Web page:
Zika virus spreads to people primarily through the bite of an infected mosquito. Mosquitoes become infected when they feed on a person already infected with the Zika virus. Infected mosquitoes can then spread the virus to other people through bites.
There are reports of sexual transmission of the Zika virus from a man to his sex partners. But it’s unclear how often this happens or how important it is to spread the virus. It can be challenging for people infected with Zika to know if they have passed the virus along to their sex partners because many symptoms are similar to those experienced with other viral infections, including dengue and chikungunya viruses.
Zika does not seem to spread very well among people in close contact, such as family members, caregivers or healthcare workers who work directly with patients who have Zika. This could be because the mosquitoes that carry Zika usually don’t live in well-sealed and air-conditioned buildings, which is where most people spend most of their time indoors.
How Long Does the Zika Virus Last
How long does the Zika virus last? The answer depends on the person, but generally not very long. Most people infected with this virus will experience symptoms for 2 to 7 days. However, some people may have symptoms for longer than this, depending on their age or health status.
Zika Virus During Pregnancy
Image Source: iStock
The Zika virus affects everyone, and pregnant women must be aware of it. Here are some things you should know about Zika and pregnancy:
1) This also spreads through sex with an infected person. So, if you’re pregnant with possible exposure to the virus, use condoms or abstain from sex (and never share sex toys) until you’re no longer at risk of contracting the virus.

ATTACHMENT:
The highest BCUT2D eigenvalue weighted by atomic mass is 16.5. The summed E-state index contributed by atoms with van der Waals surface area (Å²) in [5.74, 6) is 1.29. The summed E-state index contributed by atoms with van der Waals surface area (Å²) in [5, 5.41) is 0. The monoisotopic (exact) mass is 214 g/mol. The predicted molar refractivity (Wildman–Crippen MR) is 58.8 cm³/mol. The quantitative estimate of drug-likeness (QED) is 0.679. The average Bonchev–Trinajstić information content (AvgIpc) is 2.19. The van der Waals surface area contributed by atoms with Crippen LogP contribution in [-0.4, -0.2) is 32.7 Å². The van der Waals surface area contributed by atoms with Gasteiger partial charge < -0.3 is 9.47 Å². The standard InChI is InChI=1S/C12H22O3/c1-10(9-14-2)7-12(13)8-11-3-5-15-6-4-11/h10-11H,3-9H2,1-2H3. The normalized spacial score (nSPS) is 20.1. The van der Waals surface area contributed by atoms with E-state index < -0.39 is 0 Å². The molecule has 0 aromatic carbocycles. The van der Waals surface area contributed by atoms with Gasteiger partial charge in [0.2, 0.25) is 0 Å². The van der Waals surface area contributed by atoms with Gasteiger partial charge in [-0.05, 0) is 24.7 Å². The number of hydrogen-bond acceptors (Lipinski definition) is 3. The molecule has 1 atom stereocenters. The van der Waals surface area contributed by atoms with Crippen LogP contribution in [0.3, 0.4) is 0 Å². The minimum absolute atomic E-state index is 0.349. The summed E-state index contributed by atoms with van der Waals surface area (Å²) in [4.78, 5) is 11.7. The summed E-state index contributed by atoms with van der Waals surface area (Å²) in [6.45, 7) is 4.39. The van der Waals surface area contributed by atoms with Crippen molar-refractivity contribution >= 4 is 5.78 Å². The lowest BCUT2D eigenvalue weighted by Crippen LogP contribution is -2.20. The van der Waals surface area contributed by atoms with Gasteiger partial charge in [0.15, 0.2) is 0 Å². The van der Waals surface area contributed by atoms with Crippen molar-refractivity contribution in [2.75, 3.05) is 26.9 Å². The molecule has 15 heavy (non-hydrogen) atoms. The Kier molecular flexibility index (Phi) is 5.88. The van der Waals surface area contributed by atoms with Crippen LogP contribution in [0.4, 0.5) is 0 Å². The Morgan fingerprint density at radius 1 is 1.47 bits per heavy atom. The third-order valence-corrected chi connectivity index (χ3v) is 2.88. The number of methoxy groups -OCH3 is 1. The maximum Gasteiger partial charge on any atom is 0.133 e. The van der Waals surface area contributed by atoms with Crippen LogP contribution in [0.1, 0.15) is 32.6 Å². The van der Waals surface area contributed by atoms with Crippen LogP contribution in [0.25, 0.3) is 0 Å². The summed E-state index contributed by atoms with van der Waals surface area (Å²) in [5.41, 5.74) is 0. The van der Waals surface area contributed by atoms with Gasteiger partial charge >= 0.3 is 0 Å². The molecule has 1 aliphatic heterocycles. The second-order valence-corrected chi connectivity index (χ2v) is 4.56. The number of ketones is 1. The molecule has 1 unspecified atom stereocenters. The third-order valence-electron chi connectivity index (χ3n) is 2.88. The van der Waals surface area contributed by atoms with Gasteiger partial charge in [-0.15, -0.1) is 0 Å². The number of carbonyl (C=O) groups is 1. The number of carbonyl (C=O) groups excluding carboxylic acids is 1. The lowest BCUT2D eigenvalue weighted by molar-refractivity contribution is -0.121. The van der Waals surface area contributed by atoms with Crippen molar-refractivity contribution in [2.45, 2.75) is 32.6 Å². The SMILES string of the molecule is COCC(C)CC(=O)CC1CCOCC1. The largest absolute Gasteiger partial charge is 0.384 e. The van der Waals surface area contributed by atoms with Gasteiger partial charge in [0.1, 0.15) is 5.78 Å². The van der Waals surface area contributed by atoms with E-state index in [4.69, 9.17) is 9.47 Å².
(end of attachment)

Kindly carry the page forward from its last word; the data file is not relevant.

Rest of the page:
2) In addition to preventing mosquito bites (thereby preventing exposure to Zika), you should also avoid travelling to areas where there is ongoing virus transmission. If you must travel, talk with your doctor about how much risk there is in your specific location and decide whether or not it’s worth it.
3) If exposed to the virus and you’re pregnant, talk with your doctor immediately about what steps they recommend taking during your pregnancy. They may recommend testing for the virus or starting antiviral medications early on to reduce risk factors as much as possible.
What Is the Treatment for Zika Virus
The treatment for Zika virus is mainly supportive care, which means that doctors will treat your symptoms and help you to feel better. They may also give you medications to help you get through the illness.
How to Avoid Zika Virus
Here are some tips for avoiding the Zika virus:
- Use insect repellents containing DEET regularly outdoors during peak mosquito hours (dawn and dusk).
- Wear long sleeves and pants when outside during peak mosquito hours (dawn and dusk).
- If possible, stay indoors during peak mosquito hours (dawn and dusk).
- Use air conditioning when available to keep windows closed while sleeping at night.
If you plan to travel to an area where there’s a report on Zika virus outbreak, it’s crucial to find out if your destination is at risk of mosquito-borne transmission. If it is, you should take extra precautions while travelling. It’s also important to be aware of any symptoms of a Zika infection so you can seek treatment immediately if necessary.
To stay safe during your trip:
- Stay in places with air conditioning or screens on windows and doors
- Use insect repellent when outdoors and wear long sleeves and pants while outdoors
- Stay in a hotel with clean sheets, towels, bedding and toilets
How to Get Tested for Zika Virus
This mosquito-borne illness can cause various symptoms, from fever and rash to birth defects in infants. To protect yourself and your family, take the test for the Zika virus. It is essential.
- Do the test within two weeks of your symptoms appearing.
- See your health care provider or the local health department if you live in an area where Zika is present or if you’ve recently travelled to an area where Zika is present.
- Tell the person who performs your test about where you’ve been travelling and what activities you’ve done—such as outdoor work or playing sports—to help them understand if they need to take extra precautions with their testing process (for example, wearing gloves).
Here is an infographic with information on Zika and what you can do to prevent infection.
Updated by Pheona Ilagan